These characters are really well fleshed out and they have a good friendship demonstrated throughout the course of the entire game. You could make an entire game out of them just having humorous conversations with each other and it would still be an awesome game...it's just that good. Whoever did the writing for the game's characters needs to be given a medal....they've approximated some good, modern day characters with these, and they don't have too much of the teenage angst that is usually in Japanese RPGs. 

The story in the game is very straightforward, until you get to the end where it gets a bit vague. I really enjoyed the story until the ending which, quite frankly, was a bit of a letdown. The last battle you get just isn't as epic as some of the others that you have in the game. I was expecting some huge monstrosity laying waste to everything, but that wasn't what I got. 

There's also a feeling that the game isn't complete. Square Enix recently mentioned that they're updating the game, adding events, sidequests, storyline bits and more....but having completed the game now, I have this nagging feeling that they cut out a LOT of content just to make the deadline. Some events in the game 'just happen' and there is that distinct feeling that there would have been some major events that the player would have experienced, but maybe there was just not enough time to put them in. Final Fantasy XV feels awesome and delivers on a lot of fronts, but after you finish it, you get the feeling that there was more game that was supposed to be in there...they just ran out of time.

Now don't get me wrong -- I think the game is still very good. In fact, Final Fantasy XV is the closest ANY Japanese developer has ever gotten to making something as huge and relevant as Mass Effect, Skyrim, or Dragon Age Inquisition, or Witcher 3. FFXV can hang with those games in terms of its systems and open world. Just be forewarned that after you complete it you will get that feeling that it isn't a complete product. Later on Square Enix talked about their Season Pass and how it will have the storylines of the other characters --- you know, things that were in the previous games by default. For this game, you have to shell out $25 or more to experience the rest of it.

It's hard to fault Square Enix because the game you do get is really, really huge and there are some really great moments in the game that are memorable on their own. At the same time, I hope that Square realizes how close they were to topping FF6/7 with this game....they were so close and it is a little disappointing that they don't reach those heights. Despite this, I still think FFXV is a monumental achievement for Square Enix. I really hope the additional content they're working on is going to flesh out the storyline more, maybe give you a better 'final battle' or just make the whole product more cohesive.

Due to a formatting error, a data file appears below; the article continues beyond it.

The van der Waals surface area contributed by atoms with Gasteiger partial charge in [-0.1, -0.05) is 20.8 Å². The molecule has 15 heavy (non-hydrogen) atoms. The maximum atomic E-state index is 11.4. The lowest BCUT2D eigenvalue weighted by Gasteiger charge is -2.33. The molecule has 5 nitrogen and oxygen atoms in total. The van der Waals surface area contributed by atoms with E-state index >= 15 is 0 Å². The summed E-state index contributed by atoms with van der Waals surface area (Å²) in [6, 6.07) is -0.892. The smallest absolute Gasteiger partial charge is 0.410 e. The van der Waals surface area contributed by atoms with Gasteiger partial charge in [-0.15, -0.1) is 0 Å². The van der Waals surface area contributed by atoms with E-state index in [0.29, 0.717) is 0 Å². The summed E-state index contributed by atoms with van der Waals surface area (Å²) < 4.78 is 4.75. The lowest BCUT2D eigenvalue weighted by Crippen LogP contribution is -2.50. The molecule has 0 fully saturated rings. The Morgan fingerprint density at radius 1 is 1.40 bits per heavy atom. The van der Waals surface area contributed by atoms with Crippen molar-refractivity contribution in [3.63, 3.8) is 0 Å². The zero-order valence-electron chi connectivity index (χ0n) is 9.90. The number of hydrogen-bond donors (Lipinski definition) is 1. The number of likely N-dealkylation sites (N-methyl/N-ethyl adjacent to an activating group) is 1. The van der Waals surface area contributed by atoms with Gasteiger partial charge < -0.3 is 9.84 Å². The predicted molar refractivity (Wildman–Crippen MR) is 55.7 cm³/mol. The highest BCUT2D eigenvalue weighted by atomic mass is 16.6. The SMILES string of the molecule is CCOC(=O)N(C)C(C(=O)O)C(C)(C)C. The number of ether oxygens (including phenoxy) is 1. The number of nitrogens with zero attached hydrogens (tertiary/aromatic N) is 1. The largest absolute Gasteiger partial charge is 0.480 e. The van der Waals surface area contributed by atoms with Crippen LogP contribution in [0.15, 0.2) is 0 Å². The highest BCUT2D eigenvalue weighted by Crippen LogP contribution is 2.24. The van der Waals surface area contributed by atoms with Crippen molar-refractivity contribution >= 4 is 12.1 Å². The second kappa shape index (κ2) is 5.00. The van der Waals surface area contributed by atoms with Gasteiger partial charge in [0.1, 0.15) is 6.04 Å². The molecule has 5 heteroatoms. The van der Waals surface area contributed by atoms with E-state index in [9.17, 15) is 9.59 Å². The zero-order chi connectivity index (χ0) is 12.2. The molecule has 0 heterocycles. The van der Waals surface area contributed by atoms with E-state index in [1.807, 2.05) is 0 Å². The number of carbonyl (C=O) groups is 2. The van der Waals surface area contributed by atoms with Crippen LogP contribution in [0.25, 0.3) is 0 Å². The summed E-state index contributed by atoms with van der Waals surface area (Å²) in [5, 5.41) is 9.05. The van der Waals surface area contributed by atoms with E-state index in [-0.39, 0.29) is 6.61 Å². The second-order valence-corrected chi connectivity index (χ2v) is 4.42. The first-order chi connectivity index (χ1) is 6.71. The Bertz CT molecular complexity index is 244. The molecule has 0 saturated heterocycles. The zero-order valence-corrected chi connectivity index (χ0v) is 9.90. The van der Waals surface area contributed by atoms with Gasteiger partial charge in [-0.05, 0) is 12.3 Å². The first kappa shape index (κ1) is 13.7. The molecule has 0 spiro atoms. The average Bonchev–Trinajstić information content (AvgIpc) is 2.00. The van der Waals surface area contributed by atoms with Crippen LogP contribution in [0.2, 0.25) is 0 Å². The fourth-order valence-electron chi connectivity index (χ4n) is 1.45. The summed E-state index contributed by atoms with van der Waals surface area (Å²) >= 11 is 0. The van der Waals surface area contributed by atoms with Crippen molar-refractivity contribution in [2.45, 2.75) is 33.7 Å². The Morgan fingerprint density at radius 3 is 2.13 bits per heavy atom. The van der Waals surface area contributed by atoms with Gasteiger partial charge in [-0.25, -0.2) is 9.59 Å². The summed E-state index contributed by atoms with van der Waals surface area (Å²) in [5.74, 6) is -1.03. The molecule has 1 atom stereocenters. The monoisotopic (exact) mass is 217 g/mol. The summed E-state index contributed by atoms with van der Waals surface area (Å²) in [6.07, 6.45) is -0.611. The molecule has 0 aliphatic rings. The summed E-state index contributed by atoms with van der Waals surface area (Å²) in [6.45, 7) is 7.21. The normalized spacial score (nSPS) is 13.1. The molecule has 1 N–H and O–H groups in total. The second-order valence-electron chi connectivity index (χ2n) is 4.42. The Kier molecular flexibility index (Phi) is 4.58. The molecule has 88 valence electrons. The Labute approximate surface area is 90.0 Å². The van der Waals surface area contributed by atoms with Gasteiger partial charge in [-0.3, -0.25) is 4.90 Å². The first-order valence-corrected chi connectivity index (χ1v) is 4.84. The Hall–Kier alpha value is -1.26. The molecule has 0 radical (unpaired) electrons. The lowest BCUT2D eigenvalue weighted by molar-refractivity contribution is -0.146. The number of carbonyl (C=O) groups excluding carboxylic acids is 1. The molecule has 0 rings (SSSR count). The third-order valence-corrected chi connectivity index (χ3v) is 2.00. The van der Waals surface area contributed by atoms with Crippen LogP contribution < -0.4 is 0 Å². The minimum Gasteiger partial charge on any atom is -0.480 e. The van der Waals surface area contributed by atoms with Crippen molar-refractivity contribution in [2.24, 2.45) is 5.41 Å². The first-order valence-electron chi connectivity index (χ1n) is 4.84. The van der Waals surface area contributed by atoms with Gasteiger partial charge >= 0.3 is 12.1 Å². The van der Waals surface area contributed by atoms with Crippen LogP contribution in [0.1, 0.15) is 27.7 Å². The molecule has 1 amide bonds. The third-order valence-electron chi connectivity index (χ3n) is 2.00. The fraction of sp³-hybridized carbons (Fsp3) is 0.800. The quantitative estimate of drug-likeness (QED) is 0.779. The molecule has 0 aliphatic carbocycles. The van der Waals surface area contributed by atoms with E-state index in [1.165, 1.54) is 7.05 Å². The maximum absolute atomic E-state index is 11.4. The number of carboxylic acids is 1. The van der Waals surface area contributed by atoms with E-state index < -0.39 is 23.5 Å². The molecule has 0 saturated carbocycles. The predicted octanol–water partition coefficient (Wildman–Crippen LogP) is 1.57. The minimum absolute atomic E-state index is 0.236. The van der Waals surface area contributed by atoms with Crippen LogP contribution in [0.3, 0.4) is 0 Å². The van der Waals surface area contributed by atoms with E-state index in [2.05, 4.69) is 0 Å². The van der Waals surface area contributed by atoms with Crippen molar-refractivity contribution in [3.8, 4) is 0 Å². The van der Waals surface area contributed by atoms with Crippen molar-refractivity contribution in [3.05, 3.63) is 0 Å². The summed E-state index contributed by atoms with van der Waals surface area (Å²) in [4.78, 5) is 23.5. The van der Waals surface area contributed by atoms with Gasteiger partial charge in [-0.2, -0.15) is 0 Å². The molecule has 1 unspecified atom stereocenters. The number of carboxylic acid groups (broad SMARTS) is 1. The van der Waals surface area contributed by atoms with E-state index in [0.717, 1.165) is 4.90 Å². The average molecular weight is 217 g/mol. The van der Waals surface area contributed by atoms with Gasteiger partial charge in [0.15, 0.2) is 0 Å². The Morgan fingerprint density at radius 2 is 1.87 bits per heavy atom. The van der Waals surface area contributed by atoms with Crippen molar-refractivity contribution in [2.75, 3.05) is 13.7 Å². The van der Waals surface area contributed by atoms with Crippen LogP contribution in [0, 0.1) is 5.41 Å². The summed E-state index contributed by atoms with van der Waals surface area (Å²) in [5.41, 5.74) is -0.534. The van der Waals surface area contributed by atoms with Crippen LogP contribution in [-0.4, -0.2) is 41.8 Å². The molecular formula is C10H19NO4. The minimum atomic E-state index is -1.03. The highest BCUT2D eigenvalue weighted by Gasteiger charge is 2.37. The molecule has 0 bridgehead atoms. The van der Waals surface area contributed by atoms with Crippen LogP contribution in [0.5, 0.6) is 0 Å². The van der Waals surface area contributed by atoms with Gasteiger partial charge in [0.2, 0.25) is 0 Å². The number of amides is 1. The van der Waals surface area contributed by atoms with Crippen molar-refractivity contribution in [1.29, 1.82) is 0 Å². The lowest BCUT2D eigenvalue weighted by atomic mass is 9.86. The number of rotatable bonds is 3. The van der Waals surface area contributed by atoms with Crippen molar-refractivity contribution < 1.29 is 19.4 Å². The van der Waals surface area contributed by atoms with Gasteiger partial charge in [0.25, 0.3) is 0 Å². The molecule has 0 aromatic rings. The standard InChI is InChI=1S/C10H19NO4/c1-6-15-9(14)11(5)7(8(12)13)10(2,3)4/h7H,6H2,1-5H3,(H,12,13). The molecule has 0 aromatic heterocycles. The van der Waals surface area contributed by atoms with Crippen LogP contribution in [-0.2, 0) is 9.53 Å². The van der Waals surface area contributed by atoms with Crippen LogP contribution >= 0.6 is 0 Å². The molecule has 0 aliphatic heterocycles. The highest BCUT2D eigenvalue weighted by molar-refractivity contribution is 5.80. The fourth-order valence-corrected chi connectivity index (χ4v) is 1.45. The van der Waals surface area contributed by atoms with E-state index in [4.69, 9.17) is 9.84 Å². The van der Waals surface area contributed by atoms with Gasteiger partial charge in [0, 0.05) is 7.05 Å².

Tuesday, December 06, 2016

Titanfall 2 Review

"Press LB to time travel".

I'll never forget seeing that on my screen the first time. I was half expecting the usual FPS level (abandoned science lab....search for ancient artifact...). But I didn't see enough previews of Titanfall 2 to even expect THAT from the game when i was playing it.

Titanfall 2. Where to begin. I don't really have a great relationship with this particular game in the beginning. The developers of the game, Respawn Entertainment, had conducted a 'tech test' a few months back. While I enjoyed the first game, Titanfall 1....trying out the tech test had given me immense doubts on whether the developers understand what made the first game so good.

A few days after T2 got released, there was a lot of buzz on the internet about its campaign and its multiplayer mode. Initially I brushed these off as the usual paid shills on the internet doing marketing for the game....but eventually the opportunity arose to try it again, and I don't regret taking it to this day. If there's anything I do regret, it's playing on the tech test. This was really supposed to be a Day One purchase for me, and I missed out on that first day experience.